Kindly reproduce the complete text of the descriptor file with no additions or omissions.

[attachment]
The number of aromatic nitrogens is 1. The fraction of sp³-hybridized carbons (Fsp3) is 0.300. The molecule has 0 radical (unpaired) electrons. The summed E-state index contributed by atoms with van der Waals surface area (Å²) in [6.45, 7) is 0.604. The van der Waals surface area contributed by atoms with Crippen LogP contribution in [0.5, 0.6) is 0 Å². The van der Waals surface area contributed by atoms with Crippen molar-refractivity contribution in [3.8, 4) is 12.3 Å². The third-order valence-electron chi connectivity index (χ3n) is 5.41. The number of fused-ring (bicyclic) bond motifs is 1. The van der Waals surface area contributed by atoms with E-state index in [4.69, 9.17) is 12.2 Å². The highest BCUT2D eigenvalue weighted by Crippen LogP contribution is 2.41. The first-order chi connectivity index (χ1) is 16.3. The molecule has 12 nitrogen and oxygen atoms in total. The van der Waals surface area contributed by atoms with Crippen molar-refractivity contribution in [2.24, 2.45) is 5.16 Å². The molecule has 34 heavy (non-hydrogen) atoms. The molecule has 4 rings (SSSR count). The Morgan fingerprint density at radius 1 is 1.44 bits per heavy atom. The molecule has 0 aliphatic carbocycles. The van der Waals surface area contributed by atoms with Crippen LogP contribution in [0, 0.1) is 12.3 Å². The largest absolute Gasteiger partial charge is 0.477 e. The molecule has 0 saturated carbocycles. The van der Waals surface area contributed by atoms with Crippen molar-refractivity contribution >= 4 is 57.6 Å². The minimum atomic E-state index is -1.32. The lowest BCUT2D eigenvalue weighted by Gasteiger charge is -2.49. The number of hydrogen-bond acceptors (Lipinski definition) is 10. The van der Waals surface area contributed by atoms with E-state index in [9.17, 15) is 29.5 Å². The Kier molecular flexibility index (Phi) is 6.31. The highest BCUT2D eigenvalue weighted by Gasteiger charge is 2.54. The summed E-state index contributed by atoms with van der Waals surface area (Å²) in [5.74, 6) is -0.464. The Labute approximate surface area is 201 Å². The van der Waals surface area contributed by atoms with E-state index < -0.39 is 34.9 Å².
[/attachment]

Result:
The number of aromatic nitrogens is 1. The fraction of sp³-hybridized carbons (Fsp3) is 0.300. The molecule has 0 radical (unpaired) electrons. The summed E-state index contributed by atoms with van der Waals surface area (Å²) in [6.45, 7) is 0.604. The van der Waals surface area contributed by atoms with Crippen LogP contribution in [0.5, 0.6) is 0 Å². The van der Waals surface area contributed by atoms with Crippen molar-refractivity contribution in [3.8, 4) is 12.3 Å². The third-order valence-electron chi connectivity index (χ3n) is 5.41. The number of fused-ring (bicyclic) bond motifs is 1. The van der Waals surface area contributed by atoms with E-state index in [4.69, 9.17) is 12.2 Å². The highest BCUT2D eigenvalue weighted by Crippen LogP contribution is 2.41. The first-order chi connectivity index (χ1) is 16.3. The molecule has 12 nitrogen and oxygen atoms in total. The van der Waals surface area contributed by atoms with Crippen molar-refractivity contribution in [2.24, 2.45) is 5.16 Å². The molecule has 34 heavy (non-hydrogen) atoms. The molecule has 4 rings (SSSR count). The Morgan fingerprint density at radius 1 is 1.44 bits per heavy atom. The molecule has 0 aliphatic carbocycles. The van der Waals surface area contributed by atoms with Crippen LogP contribution in [0, 0.1) is 12.3 Å². The largest absolute Gasteiger partial charge is 0.477 e. The molecule has 0 saturated carbocycles. The van der Waals surface area contributed by atoms with Crippen molar-refractivity contribution >= 4 is 57.6 Å². The minimum atomic E-state index is -1.32. The lowest BCUT2D eigenvalue weighted by Gasteiger charge is -2.49. The number of hydrogen-bond acceptors (Lipinski definition) is 10. The van der Waals surface area contributed by atoms with E-state index in [9.17, 15) is 29.5 Å². The Kier molecular flexibility index (Phi) is 6.31. The highest BCUT2D eigenvalue weighted by Gasteiger charge is 2.54. The summed E-state index contributed by atoms with van der Waals surface area (Å²) in [5.74, 6) is -0.464. The Labute approximate surface area is 201 Å². The van der Waals surface area contributed by atoms with E-state index < -0.39 is 34.9 Å².